The core of SDM is a set of well defined objectives and evaluation criteria. Together they define “what matters” about the decision,
drives the search for creative alternatives, and becomes the framework for comparing alternatives.
Objectives – Introduction
“If you don’t know where you’re going, you just might end up somewhere else” – Yogi Berra.
Most managers are familiar with the basic steps of setting objectives. In this section we will review some structuring tools that will help to do this efficiently and in ways that will best support a sound evaluation of management options. The use of ‘objectives’ here may be different to its use in other management contexts; SDM objectives are defined the way they are to support subsequent analysis, so try to keep in mind the specific usage of the term described below.
There are many considerations to keep in mind when defining objectives and evaluation criteria. However, the bottom line is that objectives and evaluation criteria form the framework for evaluating alternatives. They should:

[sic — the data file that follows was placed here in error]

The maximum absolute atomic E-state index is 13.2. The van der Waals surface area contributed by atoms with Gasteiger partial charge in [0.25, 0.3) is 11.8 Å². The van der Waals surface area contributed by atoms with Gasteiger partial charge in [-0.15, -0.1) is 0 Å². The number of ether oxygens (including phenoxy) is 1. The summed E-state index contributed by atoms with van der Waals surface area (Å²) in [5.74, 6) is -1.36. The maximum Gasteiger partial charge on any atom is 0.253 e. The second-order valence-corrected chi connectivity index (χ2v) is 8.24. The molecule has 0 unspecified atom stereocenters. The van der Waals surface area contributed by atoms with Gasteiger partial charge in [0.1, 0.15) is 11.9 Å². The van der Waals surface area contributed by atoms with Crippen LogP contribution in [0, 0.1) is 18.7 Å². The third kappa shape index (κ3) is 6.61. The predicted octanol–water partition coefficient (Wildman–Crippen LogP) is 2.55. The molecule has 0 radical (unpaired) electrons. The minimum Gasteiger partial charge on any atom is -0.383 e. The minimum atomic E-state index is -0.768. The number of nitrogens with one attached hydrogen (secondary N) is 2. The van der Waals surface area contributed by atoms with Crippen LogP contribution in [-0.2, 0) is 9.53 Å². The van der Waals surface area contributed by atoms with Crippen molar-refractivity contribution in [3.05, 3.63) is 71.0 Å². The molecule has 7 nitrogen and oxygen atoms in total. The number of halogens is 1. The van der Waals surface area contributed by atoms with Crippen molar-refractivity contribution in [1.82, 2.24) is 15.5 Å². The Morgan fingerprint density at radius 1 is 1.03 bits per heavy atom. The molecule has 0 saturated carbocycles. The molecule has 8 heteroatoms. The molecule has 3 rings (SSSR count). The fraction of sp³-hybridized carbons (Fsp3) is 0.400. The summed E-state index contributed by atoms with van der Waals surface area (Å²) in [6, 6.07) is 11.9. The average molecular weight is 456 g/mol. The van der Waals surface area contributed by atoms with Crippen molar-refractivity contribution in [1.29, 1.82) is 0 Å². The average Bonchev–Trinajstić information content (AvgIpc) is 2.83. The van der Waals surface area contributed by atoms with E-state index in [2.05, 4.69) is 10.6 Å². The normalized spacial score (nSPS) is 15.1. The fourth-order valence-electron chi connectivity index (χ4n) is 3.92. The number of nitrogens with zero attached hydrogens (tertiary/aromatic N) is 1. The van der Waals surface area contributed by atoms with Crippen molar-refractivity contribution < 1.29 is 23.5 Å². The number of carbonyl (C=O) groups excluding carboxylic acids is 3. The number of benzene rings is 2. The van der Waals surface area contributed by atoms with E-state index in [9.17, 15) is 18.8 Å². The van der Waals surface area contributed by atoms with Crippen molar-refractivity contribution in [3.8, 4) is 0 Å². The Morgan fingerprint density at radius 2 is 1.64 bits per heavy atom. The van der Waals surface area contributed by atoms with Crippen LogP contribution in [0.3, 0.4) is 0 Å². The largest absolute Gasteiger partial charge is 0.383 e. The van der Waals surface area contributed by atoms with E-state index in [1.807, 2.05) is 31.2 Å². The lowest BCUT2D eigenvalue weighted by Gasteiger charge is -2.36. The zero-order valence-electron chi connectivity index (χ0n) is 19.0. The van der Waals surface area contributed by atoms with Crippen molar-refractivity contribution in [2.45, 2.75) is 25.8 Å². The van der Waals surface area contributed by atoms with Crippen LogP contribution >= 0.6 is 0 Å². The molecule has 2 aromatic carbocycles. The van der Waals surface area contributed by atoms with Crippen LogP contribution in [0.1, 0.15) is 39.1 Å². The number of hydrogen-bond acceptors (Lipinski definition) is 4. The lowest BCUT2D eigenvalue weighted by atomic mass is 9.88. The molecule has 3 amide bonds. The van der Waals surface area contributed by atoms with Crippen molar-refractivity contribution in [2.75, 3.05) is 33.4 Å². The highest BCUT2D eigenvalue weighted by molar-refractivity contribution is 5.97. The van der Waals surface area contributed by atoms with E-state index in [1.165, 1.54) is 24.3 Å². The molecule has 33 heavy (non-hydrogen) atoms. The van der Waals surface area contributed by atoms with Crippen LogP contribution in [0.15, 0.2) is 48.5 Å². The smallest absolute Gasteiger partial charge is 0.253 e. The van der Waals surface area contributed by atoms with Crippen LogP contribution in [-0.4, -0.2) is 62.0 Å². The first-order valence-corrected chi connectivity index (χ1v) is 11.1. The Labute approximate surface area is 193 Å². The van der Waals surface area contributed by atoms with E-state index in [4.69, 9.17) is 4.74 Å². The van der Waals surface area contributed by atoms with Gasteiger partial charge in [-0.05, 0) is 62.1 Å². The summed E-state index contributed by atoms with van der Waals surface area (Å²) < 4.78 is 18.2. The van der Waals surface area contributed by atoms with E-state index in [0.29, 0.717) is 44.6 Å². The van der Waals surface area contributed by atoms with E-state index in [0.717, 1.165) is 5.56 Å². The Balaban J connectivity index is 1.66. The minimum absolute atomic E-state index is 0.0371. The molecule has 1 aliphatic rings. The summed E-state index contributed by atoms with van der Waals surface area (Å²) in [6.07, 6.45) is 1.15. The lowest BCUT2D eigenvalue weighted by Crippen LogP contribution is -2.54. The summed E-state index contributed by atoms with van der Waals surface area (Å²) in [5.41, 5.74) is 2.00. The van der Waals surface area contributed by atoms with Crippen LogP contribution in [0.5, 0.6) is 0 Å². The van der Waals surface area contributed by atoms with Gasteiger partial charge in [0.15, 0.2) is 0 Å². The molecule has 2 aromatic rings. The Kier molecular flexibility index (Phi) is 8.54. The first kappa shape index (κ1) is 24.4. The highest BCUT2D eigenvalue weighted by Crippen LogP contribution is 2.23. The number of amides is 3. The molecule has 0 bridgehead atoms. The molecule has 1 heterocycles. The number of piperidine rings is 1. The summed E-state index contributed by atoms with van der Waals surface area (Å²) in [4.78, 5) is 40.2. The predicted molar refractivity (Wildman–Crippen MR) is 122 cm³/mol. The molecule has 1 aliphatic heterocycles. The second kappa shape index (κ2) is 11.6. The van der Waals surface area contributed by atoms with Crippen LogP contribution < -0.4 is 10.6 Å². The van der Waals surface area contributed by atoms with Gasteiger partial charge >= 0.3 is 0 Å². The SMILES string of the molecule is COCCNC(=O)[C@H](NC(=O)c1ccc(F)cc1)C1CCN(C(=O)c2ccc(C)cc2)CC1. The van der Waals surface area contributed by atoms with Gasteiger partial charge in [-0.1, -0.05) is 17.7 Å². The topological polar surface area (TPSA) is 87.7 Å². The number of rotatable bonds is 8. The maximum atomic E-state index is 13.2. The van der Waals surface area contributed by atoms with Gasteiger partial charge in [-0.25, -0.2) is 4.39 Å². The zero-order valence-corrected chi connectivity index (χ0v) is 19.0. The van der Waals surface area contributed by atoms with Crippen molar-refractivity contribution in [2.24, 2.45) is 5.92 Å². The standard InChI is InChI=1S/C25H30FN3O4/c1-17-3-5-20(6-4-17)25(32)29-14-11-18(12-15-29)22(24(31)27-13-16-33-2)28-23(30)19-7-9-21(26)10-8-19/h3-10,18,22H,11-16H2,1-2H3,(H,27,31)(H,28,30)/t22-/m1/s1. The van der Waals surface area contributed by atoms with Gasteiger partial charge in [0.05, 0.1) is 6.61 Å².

- Focus decision makers on what matters in the decision, even when what matters is hard to quantify
- Generate creative ideas about alternatives, and be used proactively to design good alternatives
- Provide a basis for consistently and transparently comparing alternatives, with emphasis on exposing key differences in performance (trade-offs) and critical uncertainties
- Focus and streamline data collection and modeling to ensure an efficient decision-relevant information base. From this perspective, there are no right or wrong criteria, but there are better and worse ones.
There are five basic steps in identifying objectives:
- brainstorm the “things that matter”;
- state the objectives;
- separate them into means and ends;
- create an objectives hierarchy;
- test your objectives to make sure they will be useful.
These are discussed in the sections that follow.
- Seek out interest-based objectives
- Expect objectives to be mutually contradictory
- In SDM, objectives always have a preferred direction